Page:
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Argentinierstrasse 16

Argentineerstrasse 16

It is during our darkest moments that we must focus to see the light.


A group of philosophers and thinkers in the early 20th century, including Ludwig Wittgenstein as the dominant figure, sought the "absolute" truth by trying to connect language, mathematics, and philosophy in a way that would answer every problem. During this search for the limits of logic, many of the protagonists commit suicide or are led to extreme mental states. After 30 years of this huge exploration of the limits of logic and the sisyphean search for the ultimate truth, they are overthrown by the theorem of incompleteness from the Viennese philosopher and mathematician Kurt Gödel.

Our hero, a university professor of mathematics, through his personal problems ends up in a foreign city (Vienna) where he chooses to experience a solitary journey in his "desert". This journey leads him to extreme tensions, especially under the influence of an intense and recurring nightmare. A strange visitor makes him, in an unexpected way, face life with new strength and a positive outlook. Our hero feels that something supernatural has happened. The idea upsets him, but he does not dare to think about it. Through two random revelations, he discovers that he lives in the exact same house (Argentinierstrasse 16) where Wittgenstein was born and raised and contemplates about his recent and only friend. How is that possible? In the end he decides to investigate further...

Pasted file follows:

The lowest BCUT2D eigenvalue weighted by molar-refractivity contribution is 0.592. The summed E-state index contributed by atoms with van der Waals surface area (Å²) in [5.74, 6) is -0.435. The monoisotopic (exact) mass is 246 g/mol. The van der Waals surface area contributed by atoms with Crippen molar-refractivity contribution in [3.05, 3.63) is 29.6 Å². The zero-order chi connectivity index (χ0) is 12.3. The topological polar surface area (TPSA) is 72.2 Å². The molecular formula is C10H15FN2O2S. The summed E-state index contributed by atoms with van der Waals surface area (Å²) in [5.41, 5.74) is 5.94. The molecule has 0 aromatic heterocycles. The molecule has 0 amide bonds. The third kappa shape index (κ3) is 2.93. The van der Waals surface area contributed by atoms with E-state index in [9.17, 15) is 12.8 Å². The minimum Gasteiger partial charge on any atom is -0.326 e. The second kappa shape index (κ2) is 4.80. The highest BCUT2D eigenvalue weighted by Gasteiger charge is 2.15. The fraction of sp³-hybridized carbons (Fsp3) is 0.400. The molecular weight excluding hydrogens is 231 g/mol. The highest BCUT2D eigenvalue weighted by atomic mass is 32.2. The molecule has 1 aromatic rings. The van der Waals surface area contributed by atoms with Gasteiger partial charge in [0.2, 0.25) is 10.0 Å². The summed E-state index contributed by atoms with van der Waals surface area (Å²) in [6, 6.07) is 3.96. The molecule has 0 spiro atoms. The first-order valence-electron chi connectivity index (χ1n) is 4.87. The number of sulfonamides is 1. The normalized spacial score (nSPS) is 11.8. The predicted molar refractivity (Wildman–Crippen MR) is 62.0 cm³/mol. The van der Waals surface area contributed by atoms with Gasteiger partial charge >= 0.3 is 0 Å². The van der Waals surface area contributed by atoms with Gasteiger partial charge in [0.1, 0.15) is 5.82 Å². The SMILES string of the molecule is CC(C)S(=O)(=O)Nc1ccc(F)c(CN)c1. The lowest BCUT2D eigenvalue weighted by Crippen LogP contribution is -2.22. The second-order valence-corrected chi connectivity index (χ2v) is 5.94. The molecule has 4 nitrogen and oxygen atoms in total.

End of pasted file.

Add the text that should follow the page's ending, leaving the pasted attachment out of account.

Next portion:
“Do not worry, they will collect it if you do not want it. The previous tenant left it here, a young man that did nothing but sleep in and spend all the money his mother sent him. The poor woman thought her son was really studying. Two weeks ago, he collected his things and suddenly announced that he was leaving... when he should have given me three months’ notice. It was clearly stated in the contract. If you wish, you may offer him a small amount and keep the furniture, it is like new. Perhaps even nothing... That boy is truly useless. I am certain that even the smallest amount, which would provide him with an excuse not to pack it all up and carry it away, would suffice.” This was the first and perhaps the last time I saw the inkling of a smile on her face.

"nowhere to return to", gouache on canvas (80 x 90) , K.K.

My favourite habit at the square, was to watch the evening tango meetings, held on Saturdays and lasting two to three hours, weather permitting. A special tarpaulin was laid out and a portable sound system played music. Couples came dressed to dance, women in dresses, men in shirts. This scene was most convenient for the masochistic, but revitalising observation of other people’s intimacy and joy .

Tango dance gathering in Karlsplatz

“Nothing is over! Everything is infinite!” Filled with passion, carried away by Lazaros’ intensity, waving his arms around, he started to shout: “You live amid the wind and the people! Do you hear me? It is exactly as I tell you. You live amid the wind and the people!” Ludwig leaned in and brought his face very close to Lazaros’ face, repeating once again, slowly, making sure each syllable stuck: “You live amid the wind and the people!”

Karlskirche in Karlsplatz, Vienna

He remembered going to the university library every day of the previous week and reading details about Ludwig Wittgenstein’s life. He recalled a phrase recorded in many sources that had made a great impression on him. It was from Wittgenstein’s return to Cambridge in 1929. Ecstatic, one of his students had written to his wife.

So, God has arrived. I saw him with my own eyes on the 5:15 train.

Ludwig Wittgenstein, 1930
2024 Michail Salampasis. All Rights Reserved.